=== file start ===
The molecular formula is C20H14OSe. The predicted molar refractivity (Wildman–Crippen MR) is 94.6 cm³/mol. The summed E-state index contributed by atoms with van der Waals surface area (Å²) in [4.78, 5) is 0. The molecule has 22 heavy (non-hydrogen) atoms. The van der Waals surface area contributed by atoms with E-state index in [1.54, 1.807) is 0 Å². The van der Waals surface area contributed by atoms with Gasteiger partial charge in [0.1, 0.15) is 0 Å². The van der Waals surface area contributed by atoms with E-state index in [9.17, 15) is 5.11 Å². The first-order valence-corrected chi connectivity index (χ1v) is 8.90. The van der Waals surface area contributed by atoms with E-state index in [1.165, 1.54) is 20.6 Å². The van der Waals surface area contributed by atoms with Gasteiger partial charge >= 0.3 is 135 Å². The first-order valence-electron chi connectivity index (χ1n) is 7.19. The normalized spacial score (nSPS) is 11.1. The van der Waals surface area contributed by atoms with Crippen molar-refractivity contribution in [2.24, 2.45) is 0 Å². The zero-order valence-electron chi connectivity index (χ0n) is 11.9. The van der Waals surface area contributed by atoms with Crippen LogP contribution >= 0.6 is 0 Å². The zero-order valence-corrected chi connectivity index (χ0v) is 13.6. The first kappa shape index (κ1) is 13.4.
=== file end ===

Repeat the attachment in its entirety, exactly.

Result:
The molecular formula is C20H14OSe. The predicted molar refractivity (Wildman–Crippen MR) is 94.6 cm³/mol. The summed E-state index contributed by atoms with van der Waals surface area (Å²) in [4.78, 5) is 0. The molecule has 22 heavy (non-hydrogen) atoms. The van der Waals surface area contributed by atoms with E-state index in [1.54, 1.807) is 0 Å². The van der Waals surface area contributed by atoms with Gasteiger partial charge in [0.1, 0.15) is 0 Å². The van der Waals surface area contributed by atoms with E-state index in [9.17, 15) is 5.11 Å². The first-order valence-corrected chi connectivity index (χ1v) is 8.90. The van der Waals surface area contributed by atoms with E-state index in [1.165, 1.54) is 20.6 Å². The van der Waals surface area contributed by atoms with Gasteiger partial charge >= 0.3 is 135 Å². The first-order valence-electron chi connectivity index (χ1n) is 7.19. The normalized spacial score (nSPS) is 11.1. The van der Waals surface area contributed by atoms with Crippen molar-refractivity contribution in [2.24, 2.45) is 0 Å². The zero-order valence-electron chi connectivity index (χ0n) is 11.9. The van der Waals surface area contributed by atoms with Crippen LogP contribution >= 0.6 is 0 Å². The zero-order valence-corrected chi connectivity index (χ0v) is 13.6. The first kappa shape index (κ1) is 13.4.